Cindy Lopes-Bento, the FNR’s Head of Science of Science and Professor at the University of Leuven, has secured a prestigious Marie Curie grant for the project “Engaging the citizen. The impact of crowd knowledge on science”, set to launch in Spring 2022, in collaboration with members of the FNR’s Science in Society team.
The project, led by Dr Cindy Lopes-Bento in her capacity as a researcher, aims to increase the understanding we have of crowd science. The project will, for example, use non-scientific knowledge to understand how input from the wider public may impact the direction of scientific research or the acceptance thereof by society.
Engaging the citizen. The impact of crowd knowledge on science.
Making science more accessible and acceptable to the larger public has become a main focus of policy makers. This endeavor has gained in urgency in light of the current pandemic where it has become evident that acceptance of science is the main vehicle to get society out of a worldwide sanitary crisis. It has never been clearer that science and society have to join forces and grant each other trust to succeed.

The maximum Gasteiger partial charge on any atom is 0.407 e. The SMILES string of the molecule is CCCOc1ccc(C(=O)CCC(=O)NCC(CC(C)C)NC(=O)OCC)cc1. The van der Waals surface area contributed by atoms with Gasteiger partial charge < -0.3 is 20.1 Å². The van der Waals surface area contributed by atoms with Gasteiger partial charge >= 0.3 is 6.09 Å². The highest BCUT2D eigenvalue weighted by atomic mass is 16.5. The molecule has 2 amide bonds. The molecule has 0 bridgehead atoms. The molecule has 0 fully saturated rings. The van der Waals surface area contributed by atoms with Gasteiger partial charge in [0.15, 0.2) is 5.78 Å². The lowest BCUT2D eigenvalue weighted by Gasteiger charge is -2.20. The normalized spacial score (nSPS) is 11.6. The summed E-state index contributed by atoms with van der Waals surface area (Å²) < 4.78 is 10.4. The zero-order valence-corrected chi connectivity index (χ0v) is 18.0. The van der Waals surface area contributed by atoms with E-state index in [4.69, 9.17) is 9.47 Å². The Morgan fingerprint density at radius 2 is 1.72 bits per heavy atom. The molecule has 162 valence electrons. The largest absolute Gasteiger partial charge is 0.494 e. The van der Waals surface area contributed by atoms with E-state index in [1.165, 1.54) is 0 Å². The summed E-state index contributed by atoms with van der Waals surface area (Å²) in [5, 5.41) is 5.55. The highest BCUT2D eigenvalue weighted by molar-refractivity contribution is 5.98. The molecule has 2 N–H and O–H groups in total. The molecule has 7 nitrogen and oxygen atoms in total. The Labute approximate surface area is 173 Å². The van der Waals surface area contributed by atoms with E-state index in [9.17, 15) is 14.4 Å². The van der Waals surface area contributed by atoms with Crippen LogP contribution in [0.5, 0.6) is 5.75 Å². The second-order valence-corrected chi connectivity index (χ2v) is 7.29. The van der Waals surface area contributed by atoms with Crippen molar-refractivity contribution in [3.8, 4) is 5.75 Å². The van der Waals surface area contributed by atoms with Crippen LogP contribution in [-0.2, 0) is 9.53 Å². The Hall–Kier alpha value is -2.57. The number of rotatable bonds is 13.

One possible way to achieve this goal is through crowd science, an approach that allows a wide base of (non-scientific) volunteers to participate in research projects. The potential benefits of crowd science is vast: it allows for the contribution of ideas and solutions by the public; it enables for a wider range of research questions; it is likely to increase the acceptance of scientific findings and of overall scientific literacy in society; it allows scientists to more readily recognize the human behind their research rather than the academic challenge or publication.
While the benefits of crowd science are substantial, the vital steps to reap these benefits are to
- understand the preferences and costs of scientists to engage in crowd input,
- to delineate the scientists’ characteristics that engage with citizens,
- To understand the impact that societal stakeholder may have on deicion-making in science and science funding, and to
- define relevant incentives for scientists to increase their engagement with the crowd .
By understanding those aspects, policy can derive targeted measures to render future crowd science actions more successful and to make science a more integrative endeavour.